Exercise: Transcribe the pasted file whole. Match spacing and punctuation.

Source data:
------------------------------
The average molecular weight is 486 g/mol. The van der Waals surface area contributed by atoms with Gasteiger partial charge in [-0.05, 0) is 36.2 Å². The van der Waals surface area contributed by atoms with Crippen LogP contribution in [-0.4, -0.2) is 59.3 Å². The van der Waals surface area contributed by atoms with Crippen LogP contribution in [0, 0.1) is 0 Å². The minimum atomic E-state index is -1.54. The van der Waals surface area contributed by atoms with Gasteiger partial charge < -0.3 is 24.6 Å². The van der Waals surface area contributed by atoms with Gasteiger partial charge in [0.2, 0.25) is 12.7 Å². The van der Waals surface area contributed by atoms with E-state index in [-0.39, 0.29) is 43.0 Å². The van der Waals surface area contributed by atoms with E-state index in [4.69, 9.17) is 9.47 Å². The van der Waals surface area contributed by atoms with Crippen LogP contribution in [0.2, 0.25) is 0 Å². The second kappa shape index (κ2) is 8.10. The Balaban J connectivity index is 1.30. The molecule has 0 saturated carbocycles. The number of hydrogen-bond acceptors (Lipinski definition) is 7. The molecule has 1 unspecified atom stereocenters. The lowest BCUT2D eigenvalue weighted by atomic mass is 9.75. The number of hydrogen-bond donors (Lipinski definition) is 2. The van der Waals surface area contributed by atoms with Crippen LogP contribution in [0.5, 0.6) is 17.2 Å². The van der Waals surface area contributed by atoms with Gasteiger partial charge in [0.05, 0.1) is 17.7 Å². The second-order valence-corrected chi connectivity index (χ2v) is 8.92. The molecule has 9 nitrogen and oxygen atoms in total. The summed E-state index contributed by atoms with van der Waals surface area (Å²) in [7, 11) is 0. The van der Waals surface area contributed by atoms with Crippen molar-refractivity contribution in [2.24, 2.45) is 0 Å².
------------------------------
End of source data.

The average molecular weight is 486 g/mol. The van der Waals surface area contributed by atoms with Gasteiger partial charge in [-0.05, 0) is 36.2 Å². The van der Waals surface area contributed by atoms with Crippen LogP contribution in [-0.4, -0.2) is 59.3 Å². The van der Waals surface area contributed by atoms with Crippen LogP contribution in [0, 0.1) is 0 Å². The minimum atomic E-state index is -1.54. The van der Waals surface area contributed by atoms with Gasteiger partial charge < -0.3 is 24.6 Å². The van der Waals surface area contributed by atoms with Gasteiger partial charge in [0.2, 0.25) is 12.7 Å². The van der Waals surface area contributed by atoms with E-state index in [-0.39, 0.29) is 43.0 Å². The van der Waals surface area contributed by atoms with E-state index in [4.69, 9.17) is 9.47 Å². The van der Waals surface area contributed by atoms with Crippen LogP contribution in [0.2, 0.25) is 0 Å². The second kappa shape index (κ2) is 8.10. The Balaban J connectivity index is 1.30. The molecule has 0 saturated carbocycles. The number of hydrogen-bond acceptors (Lipinski definition) is 7. The molecule has 1 unspecified atom stereocenters. The lowest BCUT2D eigenvalue weighted by atomic mass is 9.75. The number of hydrogen-bond donors (Lipinski definition) is 2. The van der Waals surface area contributed by atoms with Crippen LogP contribution in [0.5, 0.6) is 17.2 Å². The van der Waals surface area contributed by atoms with Gasteiger partial charge in [0.05, 0.1) is 17.7 Å². The second-order valence-corrected chi connectivity index (χ2v) is 8.92. The molecule has 9 nitrogen and oxygen atoms in total. The summed E-state index contributed by atoms with van der Waals surface area (Å²) in [7, 11) is 0. The van der Waals surface area contributed by atoms with Crippen molar-refractivity contribution in [2.24, 2.45) is 0 Å².